 While it is true that abortion is a most terrible sin, we mustn’t turn our backs on these women or on the men who pushed them toward abortion. Instead we must pray for their healing.
 Our Lord is gentle and kind, my friends. He is always merciful to the repentant sinner, and so should we be, bearing in mind that all of us are sinners in need of God’s mercy.
 But in addition to being merciful to those who chose abortion, we must look for ways to prevent abortion by providing support to those vulnerable pregnant women who have no means of supporting their unborn child.
 Of course here in Charlotte we are blessed to have Room at the Inn who does such great work on behalf of these vulnerable women so that abortion doesn’t have to be a woman’s only choice when faced with an unplanned pregnancy.
 We must also put pressure on abortion mills to close through peaceful demonstration, which we can do through campaigns like 40 Days for Life.
 Furthermore, as I recently mentioned in the bulletin, as Catholics we are morally bound to vote only for pro-life political candidates – which is an issue we must seriously consider as we prepare for the elections later this year.
 But there’s one other thing we must also do: and that is make reparation for this terrible sin. Reparation is a spiritual practice by which we try, in some measure, to make up for the damage we’ve caused by our sin. It’s our means of showing God that we’re sorry for our sins.
 As such, reparation is a means of restoring justice. Whenever we sin, we offend our all-good God; we commit an injustice toward Him. Reparation is the way we make up for this injustice.
 This is precisely why priests give us a penance whenever we go to confession. The penance we perform after a confession is how we make reparation for the sins we confessed.
 But when it comes to abortion, we must remember that this terrible evil is not just the sin of those who perform the abortions or of those who have them. It’s a societal sin because we fund it through our tax dollars, and soon we will be funding abortifacient drugs through our insurance premiums. Whether we like it or not, we all cooperate with it in some way now.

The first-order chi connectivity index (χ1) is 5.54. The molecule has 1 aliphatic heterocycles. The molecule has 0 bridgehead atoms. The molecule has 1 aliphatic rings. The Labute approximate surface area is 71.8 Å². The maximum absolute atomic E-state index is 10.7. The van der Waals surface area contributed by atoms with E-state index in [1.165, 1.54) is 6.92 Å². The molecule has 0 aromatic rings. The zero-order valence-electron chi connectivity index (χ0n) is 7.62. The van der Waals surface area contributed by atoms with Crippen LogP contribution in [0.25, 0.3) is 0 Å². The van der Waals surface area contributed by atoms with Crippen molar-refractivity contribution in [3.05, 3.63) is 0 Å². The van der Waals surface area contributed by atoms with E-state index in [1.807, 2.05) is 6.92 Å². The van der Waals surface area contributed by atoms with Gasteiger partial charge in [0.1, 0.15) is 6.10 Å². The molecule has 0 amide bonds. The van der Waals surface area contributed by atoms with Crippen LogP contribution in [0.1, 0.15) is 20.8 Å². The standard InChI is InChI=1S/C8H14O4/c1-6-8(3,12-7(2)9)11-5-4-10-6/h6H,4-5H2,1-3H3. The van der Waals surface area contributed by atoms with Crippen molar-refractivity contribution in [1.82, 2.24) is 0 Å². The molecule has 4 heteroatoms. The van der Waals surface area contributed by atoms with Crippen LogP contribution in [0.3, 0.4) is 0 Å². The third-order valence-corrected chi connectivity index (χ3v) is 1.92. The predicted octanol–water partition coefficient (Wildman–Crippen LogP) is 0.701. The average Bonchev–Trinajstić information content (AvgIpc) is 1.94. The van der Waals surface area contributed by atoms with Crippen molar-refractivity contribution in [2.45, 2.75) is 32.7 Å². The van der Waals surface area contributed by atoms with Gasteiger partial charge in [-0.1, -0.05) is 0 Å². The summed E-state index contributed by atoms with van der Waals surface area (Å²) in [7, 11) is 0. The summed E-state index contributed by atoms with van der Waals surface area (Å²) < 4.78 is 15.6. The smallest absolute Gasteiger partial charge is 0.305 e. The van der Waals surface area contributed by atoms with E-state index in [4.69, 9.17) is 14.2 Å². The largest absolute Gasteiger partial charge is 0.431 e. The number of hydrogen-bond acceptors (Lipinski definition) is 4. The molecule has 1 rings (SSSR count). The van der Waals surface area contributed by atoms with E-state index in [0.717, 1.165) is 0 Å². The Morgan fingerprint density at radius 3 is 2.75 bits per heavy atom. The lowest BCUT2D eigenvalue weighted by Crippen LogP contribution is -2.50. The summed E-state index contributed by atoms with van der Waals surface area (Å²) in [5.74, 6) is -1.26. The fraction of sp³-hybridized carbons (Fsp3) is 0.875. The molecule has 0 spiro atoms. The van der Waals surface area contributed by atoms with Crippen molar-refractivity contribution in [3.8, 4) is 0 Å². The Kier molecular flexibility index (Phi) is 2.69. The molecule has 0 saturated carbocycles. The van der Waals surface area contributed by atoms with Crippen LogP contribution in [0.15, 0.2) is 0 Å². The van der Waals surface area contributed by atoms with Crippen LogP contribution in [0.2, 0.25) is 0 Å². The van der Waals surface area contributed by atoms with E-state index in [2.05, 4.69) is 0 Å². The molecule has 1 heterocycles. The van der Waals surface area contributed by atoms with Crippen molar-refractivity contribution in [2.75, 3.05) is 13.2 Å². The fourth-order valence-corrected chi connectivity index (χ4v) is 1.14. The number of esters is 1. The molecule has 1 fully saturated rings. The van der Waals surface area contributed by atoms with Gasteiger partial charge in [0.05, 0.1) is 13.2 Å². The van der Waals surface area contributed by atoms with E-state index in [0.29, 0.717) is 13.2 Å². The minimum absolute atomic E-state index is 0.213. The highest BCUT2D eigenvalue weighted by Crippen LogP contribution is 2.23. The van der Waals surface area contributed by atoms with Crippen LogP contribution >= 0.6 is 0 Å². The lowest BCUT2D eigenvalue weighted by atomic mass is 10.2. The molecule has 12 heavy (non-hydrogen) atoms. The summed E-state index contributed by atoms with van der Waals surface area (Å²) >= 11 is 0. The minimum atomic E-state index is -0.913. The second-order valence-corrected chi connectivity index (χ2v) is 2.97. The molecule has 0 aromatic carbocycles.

 And it is time for us who are people of faith and who know that abortion is a grave evil to stand together and pray for our country – to make reparation for this terrible sin.
 This we can do through the offering extra prayers for an end to abortion and other threats to life; this we can do through voluntary penances and fasting.
 Simply denying oneself something that one enjoys – like sweets, or wine, or coffee – or by taking on chores that we don’t enjoy and offering that sacrifice up to our Lord as a means of making reparation for our sins, is a powerful and effective way to pray.
 What matters most is not the act itself, but rather the love for God with which we do the penitential act.
 My brothers and sisters, we live in the most blessed country our world has ever known. But our greatness as a country has been severely compromised by some of the sins we pass off as “human rights” – most especially abortion.
 While I don’t know if our Lord plans to destroy our country for its sinfulness, as He planned with Nineveh, I do know that the sin of abortion greatly offends Him, and that we should do what we can now to show Him how sorry we are that our country allows it to continue.
 Moreover, we must all seek constant conversion and repentance, and thereby grow in holiness, so that we might become fishers of men.
 May God bless our country and save us from our sins. St. Teresa of Ávila, pray for us.

22 January 2012

© Reverend Timothy Reid

Fr. Reid is the pastor of St. Ann Catholic Church, Charlotte, NC